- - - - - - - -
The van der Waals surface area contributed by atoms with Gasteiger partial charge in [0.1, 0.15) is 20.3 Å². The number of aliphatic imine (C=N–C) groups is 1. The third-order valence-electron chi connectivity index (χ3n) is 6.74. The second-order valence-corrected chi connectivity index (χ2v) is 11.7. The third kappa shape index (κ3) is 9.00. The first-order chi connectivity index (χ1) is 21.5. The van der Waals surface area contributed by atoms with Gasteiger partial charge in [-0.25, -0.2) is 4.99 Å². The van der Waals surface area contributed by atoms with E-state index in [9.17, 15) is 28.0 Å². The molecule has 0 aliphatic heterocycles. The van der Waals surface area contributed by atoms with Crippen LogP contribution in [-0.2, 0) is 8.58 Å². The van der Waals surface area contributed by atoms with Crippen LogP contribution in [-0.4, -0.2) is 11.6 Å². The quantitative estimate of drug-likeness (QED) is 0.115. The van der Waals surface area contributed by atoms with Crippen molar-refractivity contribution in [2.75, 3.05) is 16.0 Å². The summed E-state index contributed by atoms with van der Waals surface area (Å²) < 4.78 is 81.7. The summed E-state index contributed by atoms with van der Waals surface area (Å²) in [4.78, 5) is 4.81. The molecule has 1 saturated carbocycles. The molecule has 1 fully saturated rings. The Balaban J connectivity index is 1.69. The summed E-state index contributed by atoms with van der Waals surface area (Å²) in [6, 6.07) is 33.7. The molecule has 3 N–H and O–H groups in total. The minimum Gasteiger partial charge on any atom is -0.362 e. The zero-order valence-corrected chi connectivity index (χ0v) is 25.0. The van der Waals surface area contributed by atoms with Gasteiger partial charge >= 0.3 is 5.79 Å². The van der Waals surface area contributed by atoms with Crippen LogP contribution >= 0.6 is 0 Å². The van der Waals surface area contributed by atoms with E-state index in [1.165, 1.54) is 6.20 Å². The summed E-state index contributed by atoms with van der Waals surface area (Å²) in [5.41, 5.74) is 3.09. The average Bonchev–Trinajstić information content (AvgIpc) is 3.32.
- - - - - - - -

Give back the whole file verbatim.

The van der Waals surface area contributed by atoms with Gasteiger partial charge in [0.1, 0.15) is 20.3 Å². The number of aliphatic imine (C=N–C) groups is 1. The third-order valence-electron chi connectivity index (χ3n) is 6.74. The second-order valence-corrected chi connectivity index (χ2v) is 11.7. The third kappa shape index (κ3) is 9.00. The first-order chi connectivity index (χ1) is 21.5. The van der Waals surface area contributed by atoms with Gasteiger partial charge in [-0.25, -0.2) is 4.99 Å². The van der Waals surface area contributed by atoms with E-state index in [9.17, 15) is 28.0 Å². The molecule has 0 aliphatic heterocycles. The van der Waals surface area contributed by atoms with Crippen LogP contribution in [-0.2, 0) is 8.58 Å². The van der Waals surface area contributed by atoms with Crippen LogP contribution in [-0.4, -0.2) is 11.6 Å². The quantitative estimate of drug-likeness (QED) is 0.115. The van der Waals surface area contributed by atoms with Crippen molar-refractivity contribution in [2.75, 3.05) is 16.0 Å². The summed E-state index contributed by atoms with van der Waals surface area (Å²) < 4.78 is 81.7. The summed E-state index contributed by atoms with van der Waals surface area (Å²) in [4.78, 5) is 4.81. The molecule has 1 saturated carbocycles. The molecule has 1 fully saturated rings. The Balaban J connectivity index is 1.69. The summed E-state index contributed by atoms with van der Waals surface area (Å²) in [6, 6.07) is 33.7. The molecule has 3 N–H and O–H groups in total. The minimum Gasteiger partial charge on any atom is -0.362 e. The zero-order valence-corrected chi connectivity index (χ0v) is 25.0. The van der Waals surface area contributed by atoms with Gasteiger partial charge >= 0.3 is 5.79 Å². The van der Waals surface area contributed by atoms with Crippen LogP contribution >= 0.6 is 0 Å². The van der Waals surface area contributed by atoms with E-state index in [1.165, 1.54) is 6.20 Å². The summed E-state index contributed by atoms with van der Waals surface area (Å²) in [5.41, 5.74) is 3.09. The average Bonchev–Trinajstić information content (AvgIpc) is 3.32.